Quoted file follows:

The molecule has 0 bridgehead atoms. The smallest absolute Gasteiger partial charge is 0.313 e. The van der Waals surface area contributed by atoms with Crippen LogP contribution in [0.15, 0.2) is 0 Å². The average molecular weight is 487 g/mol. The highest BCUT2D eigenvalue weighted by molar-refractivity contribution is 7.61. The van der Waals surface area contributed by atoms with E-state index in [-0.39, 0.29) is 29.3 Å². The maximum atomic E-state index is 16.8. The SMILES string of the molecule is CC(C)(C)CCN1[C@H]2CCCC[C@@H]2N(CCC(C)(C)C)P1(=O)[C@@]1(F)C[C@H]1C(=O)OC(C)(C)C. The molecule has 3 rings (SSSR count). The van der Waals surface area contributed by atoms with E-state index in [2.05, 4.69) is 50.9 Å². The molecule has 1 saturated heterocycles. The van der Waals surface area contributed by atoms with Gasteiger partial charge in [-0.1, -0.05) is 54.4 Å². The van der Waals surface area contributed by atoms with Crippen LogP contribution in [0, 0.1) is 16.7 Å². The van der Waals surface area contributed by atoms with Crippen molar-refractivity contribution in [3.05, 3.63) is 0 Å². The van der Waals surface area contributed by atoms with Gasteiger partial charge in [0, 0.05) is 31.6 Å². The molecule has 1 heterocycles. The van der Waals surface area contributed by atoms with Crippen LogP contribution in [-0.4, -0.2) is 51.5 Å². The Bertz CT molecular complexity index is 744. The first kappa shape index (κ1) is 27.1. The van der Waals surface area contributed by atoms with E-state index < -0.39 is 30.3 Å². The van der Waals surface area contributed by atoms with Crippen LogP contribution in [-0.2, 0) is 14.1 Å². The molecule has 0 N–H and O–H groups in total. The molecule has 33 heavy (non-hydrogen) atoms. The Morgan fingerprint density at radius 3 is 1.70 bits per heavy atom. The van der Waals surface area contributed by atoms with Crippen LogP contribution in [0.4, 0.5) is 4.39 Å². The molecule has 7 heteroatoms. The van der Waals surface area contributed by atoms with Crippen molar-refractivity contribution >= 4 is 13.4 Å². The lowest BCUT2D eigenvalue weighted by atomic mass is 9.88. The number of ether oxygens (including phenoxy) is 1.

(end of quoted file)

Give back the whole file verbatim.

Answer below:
The molecule has 0 bridgehead atoms. The smallest absolute Gasteiger partial charge is 0.313 e. The van der Waals surface area contributed by atoms with Crippen LogP contribution in [0.15, 0.2) is 0 Å². The average molecular weight is 487 g/mol. The highest BCUT2D eigenvalue weighted by molar-refractivity contribution is 7.61. The van der Waals surface area contributed by atoms with E-state index in [-0.39, 0.29) is 29.3 Å². The maximum atomic E-state index is 16.8. The SMILES string of the molecule is CC(C)(C)CCN1[C@H]2CCCC[C@@H]2N(CCC(C)(C)C)P1(=O)[C@@]1(F)C[C@H]1C(=O)OC(C)(C)C. The molecule has 3 rings (SSSR count). The van der Waals surface area contributed by atoms with E-state index in [2.05, 4.69) is 50.9 Å². The molecule has 1 saturated heterocycles. The van der Waals surface area contributed by atoms with Gasteiger partial charge in [-0.1, -0.05) is 54.4 Å². The van der Waals surface area contributed by atoms with Crippen LogP contribution in [0, 0.1) is 16.7 Å². The van der Waals surface area contributed by atoms with Crippen molar-refractivity contribution in [3.05, 3.63) is 0 Å². The van der Waals surface area contributed by atoms with Gasteiger partial charge in [0, 0.05) is 31.6 Å². The molecule has 1 heterocycles. The van der Waals surface area contributed by atoms with Crippen LogP contribution in [-0.4, -0.2) is 51.5 Å². The Bertz CT molecular complexity index is 744. The first kappa shape index (κ1) is 27.1. The van der Waals surface area contributed by atoms with E-state index < -0.39 is 30.3 Å². The van der Waals surface area contributed by atoms with Crippen LogP contribution in [-0.2, 0) is 14.1 Å². The molecule has 0 N–H and O–H groups in total. The molecule has 33 heavy (non-hydrogen) atoms. The Morgan fingerprint density at radius 3 is 1.70 bits per heavy atom. The van der Waals surface area contributed by atoms with Crippen LogP contribution in [0.4, 0.5) is 4.39 Å². The molecule has 7 heteroatoms. The van der Waals surface area contributed by atoms with Crippen molar-refractivity contribution >= 4 is 13.4 Å². The lowest BCUT2D eigenvalue weighted by atomic mass is 9.88. The number of ether oxygens (including phenoxy) is 1.